* Mizuhiki (colored paper cord) craft from DAISO 100-yen shop
To find out what mizuhiki is, click here.
In case you are wondering -- I never drink at my parents’ house. (The New Year’s ceremony is an exception, but you know how much we drink for that? Though the lacquer sake cups are quite big, we pour no more than a few drops of sake into the smallest one on top, so it doesn’t count as "drinking.") It’s not because I’m scared of my dad who used to say, “Women shouldn’t drink!” He probably wouldn’t care any more, but still I don’t feel like drinking there, especially when I’m always wanted by my niece and nephew for playing othello game and Japanese chess.
Anyway, to start my 2007 sake & sakana series, I made some appetizer-type osechi food in addition to the leftover from New Year’s Day and arranged them like this. Perhaps you can see my obvious intention to show off my knife skills I have acquired recently. ;) The black beans (kuromame) and kazunoko (herring roe) were the leftovers. The rest was made this afternoon. Yes, it took all afternoon but let me tell you -- it was worth it.
This sake is actually the leftover of our otoso this year and I brought it with me when I came back to my apartment. :P This brand, Tosazuru 土佐鶴 is probablyh the most popular brand in the eastern part of this prefecture, if not the whole prefecture. To tell you the truth, I cannot be a fair judge of this brand, because this is the sake I’m most familiar with since my childhood. No, I wasn’t a drinker when I was a kid, but I did taste Tosazuru at various traditional ceremonies when kids were allowed to lick just a little bit of it. And for such ceremonies, cheaper versions were always used, of course. So, when it comes to Tosazuru, I like the familiar dry taste of the cheaper versions better than ginjo or daiginjo.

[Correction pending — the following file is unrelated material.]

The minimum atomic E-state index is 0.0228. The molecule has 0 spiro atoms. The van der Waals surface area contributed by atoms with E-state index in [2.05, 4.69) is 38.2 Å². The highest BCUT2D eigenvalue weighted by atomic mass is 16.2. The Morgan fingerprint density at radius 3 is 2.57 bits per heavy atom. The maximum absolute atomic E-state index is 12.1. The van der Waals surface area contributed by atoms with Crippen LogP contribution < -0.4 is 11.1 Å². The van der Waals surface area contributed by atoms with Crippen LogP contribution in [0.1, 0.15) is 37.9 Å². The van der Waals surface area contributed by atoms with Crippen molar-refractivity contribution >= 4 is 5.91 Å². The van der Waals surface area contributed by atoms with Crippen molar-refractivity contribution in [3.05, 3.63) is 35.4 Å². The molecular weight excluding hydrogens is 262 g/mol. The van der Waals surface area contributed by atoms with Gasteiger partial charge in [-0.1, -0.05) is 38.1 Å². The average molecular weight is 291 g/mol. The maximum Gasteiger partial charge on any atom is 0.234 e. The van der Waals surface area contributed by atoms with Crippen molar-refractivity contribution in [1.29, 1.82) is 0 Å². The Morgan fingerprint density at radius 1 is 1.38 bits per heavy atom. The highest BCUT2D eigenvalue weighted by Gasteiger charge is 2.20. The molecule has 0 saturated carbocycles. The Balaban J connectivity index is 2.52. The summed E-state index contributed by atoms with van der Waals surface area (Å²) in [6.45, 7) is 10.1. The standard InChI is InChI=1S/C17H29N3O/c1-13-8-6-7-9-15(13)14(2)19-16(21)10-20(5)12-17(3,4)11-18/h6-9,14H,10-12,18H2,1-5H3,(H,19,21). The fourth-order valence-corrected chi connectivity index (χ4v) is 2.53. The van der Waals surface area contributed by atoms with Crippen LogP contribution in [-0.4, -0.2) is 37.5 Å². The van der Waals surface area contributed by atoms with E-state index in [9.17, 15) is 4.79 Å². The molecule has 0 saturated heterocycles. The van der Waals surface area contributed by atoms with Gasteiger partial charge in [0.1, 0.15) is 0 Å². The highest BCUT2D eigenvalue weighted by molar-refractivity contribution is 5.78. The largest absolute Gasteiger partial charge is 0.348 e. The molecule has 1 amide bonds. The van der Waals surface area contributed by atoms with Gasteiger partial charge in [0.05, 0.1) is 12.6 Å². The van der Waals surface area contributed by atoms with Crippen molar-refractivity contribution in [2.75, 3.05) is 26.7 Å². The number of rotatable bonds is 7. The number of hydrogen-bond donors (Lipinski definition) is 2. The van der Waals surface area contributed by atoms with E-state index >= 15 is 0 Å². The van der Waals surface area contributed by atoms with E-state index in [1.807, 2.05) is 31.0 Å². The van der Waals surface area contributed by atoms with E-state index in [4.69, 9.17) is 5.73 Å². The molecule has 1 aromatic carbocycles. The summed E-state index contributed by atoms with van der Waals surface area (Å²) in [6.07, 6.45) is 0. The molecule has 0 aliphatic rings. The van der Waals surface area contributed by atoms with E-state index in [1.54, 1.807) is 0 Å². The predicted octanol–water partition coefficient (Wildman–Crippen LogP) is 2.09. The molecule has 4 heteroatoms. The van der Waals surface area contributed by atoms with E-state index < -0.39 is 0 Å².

Kazunoko, Kuromame, Tataki-gobo, smoked salmon in daikon wrapper and Matsukaze
In the white bowl is kazunoko topped with fine bonito flakes. I put two kuromame there just to create a nice color contrast. The brown log-like food (front left) is tataki-gobo (pounded burdock?), which I tried for the first time and immediately fell in love with. The sourness of the vinegar used for seasoning contrasted very well with the sweetness of roasted and ground sesame seeds. And the texture was delightfully crunchy!
The pink stuff wrapped in the white wrapper is also my new favorite: it’s smoked salmon wrapped with paper-thin daikon and tied with mitsuba stem. It's such a great idea that I found on the net. It requires absolutely no seasoning -- all you have to do is slice, wrap and tie -- and you can enjoy the wonderful harmony of flavors and texture. Believe me, the slight bitterness of mitsuba stem adds a nice kick at the end and I really admire the person who came up with this idea first.